What do long trips, surgery, and pregnancy have in common? They all increase risk of deep vein thrombosis (DVT), a serious condition affecting between one and two million Americans each year. Other risk factors for DVT include obesity, smoking, oral contraceptive use, cancer, being sedentary, and injury or illness.
DVT is a blood clot that develops in a deep vein in the body, typically in the pelvis, thigh, or lower leg. It often has no symptoms, though it sometimes causes pain, heat, or swelling at the site of the clot. The most serious complication from DVT is pulmonary embolism (PE). For patients stricken by PE, the DVT clot breaks off from the wall of the deep vein, enters the bloodstream, and travels to the lungs, blocking blood flow and causing severe shortness of breath and chest pain. PE can lead to heart failure and to serious kidney and liver damage. It can be fatal.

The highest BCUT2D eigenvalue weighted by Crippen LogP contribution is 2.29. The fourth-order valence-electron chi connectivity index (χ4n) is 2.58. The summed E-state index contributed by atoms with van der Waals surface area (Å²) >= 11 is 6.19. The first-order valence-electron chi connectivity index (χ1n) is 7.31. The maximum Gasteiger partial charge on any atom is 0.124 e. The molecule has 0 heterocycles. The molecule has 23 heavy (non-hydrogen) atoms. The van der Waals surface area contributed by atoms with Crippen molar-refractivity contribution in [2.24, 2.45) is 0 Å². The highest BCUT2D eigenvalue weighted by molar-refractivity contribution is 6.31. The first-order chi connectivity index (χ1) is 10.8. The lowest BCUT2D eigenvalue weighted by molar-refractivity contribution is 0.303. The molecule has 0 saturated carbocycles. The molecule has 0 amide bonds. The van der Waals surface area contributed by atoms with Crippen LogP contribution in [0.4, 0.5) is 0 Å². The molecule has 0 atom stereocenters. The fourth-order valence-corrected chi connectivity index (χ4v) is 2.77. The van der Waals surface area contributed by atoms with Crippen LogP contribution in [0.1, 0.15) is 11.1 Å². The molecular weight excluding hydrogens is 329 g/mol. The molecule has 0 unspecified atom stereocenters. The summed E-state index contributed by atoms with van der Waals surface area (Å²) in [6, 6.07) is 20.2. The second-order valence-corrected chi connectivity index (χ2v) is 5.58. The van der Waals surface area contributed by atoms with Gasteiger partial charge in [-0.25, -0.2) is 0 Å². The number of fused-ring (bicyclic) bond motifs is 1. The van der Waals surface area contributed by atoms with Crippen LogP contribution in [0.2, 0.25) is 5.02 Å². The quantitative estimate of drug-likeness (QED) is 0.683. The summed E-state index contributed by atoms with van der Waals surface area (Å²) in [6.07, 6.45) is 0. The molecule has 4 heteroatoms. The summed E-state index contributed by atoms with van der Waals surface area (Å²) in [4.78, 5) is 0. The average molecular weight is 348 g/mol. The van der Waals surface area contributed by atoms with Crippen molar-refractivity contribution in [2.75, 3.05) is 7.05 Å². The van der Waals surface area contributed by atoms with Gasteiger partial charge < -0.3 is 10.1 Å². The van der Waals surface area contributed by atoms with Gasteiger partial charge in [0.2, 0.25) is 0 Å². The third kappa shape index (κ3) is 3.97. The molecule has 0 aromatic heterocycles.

“PE accounts for 100,000 to 200,000 deaths per year in the United States alone,” says Dr. Samuel Z. Goldhaber, director of the Thrombosis Research Group at Brigham and Women’s Hospital (BWH) and founder of the North American Thrombosis Forum (NATF). “The good news is that DVT and PE can be treated, if recognized early, and risks can be minimized to prevent these conditions.”